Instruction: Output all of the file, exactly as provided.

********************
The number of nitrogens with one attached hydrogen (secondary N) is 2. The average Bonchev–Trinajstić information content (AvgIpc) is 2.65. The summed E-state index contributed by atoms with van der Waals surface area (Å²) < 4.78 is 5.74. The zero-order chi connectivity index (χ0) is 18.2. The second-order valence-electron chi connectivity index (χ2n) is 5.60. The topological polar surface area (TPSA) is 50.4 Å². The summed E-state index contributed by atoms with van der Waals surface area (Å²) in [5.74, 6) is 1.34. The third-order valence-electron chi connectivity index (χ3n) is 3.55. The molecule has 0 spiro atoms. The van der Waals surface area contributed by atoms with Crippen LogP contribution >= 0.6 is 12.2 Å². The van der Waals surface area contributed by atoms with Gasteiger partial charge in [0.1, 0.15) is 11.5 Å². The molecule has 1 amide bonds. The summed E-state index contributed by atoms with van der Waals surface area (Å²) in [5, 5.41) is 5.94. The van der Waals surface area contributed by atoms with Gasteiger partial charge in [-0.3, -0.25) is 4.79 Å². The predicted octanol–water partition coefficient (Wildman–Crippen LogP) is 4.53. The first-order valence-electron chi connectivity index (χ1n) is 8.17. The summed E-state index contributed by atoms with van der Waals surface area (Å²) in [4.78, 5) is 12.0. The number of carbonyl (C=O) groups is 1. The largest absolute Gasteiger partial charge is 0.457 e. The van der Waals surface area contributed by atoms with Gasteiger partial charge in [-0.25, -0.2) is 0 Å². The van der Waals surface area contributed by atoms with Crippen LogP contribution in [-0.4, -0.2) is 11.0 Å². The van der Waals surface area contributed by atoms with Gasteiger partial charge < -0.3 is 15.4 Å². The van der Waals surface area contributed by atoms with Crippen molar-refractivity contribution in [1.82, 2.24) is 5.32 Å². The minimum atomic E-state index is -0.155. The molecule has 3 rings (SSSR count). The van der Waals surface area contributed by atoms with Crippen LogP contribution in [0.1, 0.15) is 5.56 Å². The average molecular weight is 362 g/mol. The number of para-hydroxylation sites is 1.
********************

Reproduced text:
The number of nitrogens with one attached hydrogen (secondary N) is 2. The average Bonchev–Trinajstić information content (AvgIpc) is 2.65. The summed E-state index contributed by atoms with van der Waals surface area (Å²) < 4.78 is 5.74. The zero-order chi connectivity index (χ0) is 18.2. The second-order valence-electron chi connectivity index (χ2n) is 5.60. The topological polar surface area (TPSA) is 50.4 Å². The summed E-state index contributed by atoms with van der Waals surface area (Å²) in [5.74, 6) is 1.34. The third-order valence-electron chi connectivity index (χ3n) is 3.55. The molecule has 0 spiro atoms. The van der Waals surface area contributed by atoms with Crippen LogP contribution >= 0.6 is 12.2 Å². The van der Waals surface area contributed by atoms with Gasteiger partial charge in [0.1, 0.15) is 11.5 Å². The molecule has 1 amide bonds. The summed E-state index contributed by atoms with van der Waals surface area (Å²) in [5, 5.41) is 5.94. The van der Waals surface area contributed by atoms with Gasteiger partial charge in [-0.3, -0.25) is 4.79 Å². The predicted octanol–water partition coefficient (Wildman–Crippen LogP) is 4.53. The first-order valence-electron chi connectivity index (χ1n) is 8.17. The summed E-state index contributed by atoms with van der Waals surface area (Å²) in [4.78, 5) is 12.0. The number of carbonyl (C=O) groups is 1. The largest absolute Gasteiger partial charge is 0.457 e. The van der Waals surface area contributed by atoms with Gasteiger partial charge in [-0.25, -0.2) is 0 Å². The van der Waals surface area contributed by atoms with Crippen LogP contribution in [-0.4, -0.2) is 11.0 Å². The van der Waals surface area contributed by atoms with Gasteiger partial charge < -0.3 is 15.4 Å². The van der Waals surface area contributed by atoms with Crippen molar-refractivity contribution in [1.82, 2.24) is 5.32 Å². The minimum atomic E-state index is -0.155. The molecule has 3 rings (SSSR count). The van der Waals surface area contributed by atoms with Crippen LogP contribution in [0.1, 0.15) is 5.56 Å². The average molecular weight is 362 g/mol. The number of para-hydroxylation sites is 1.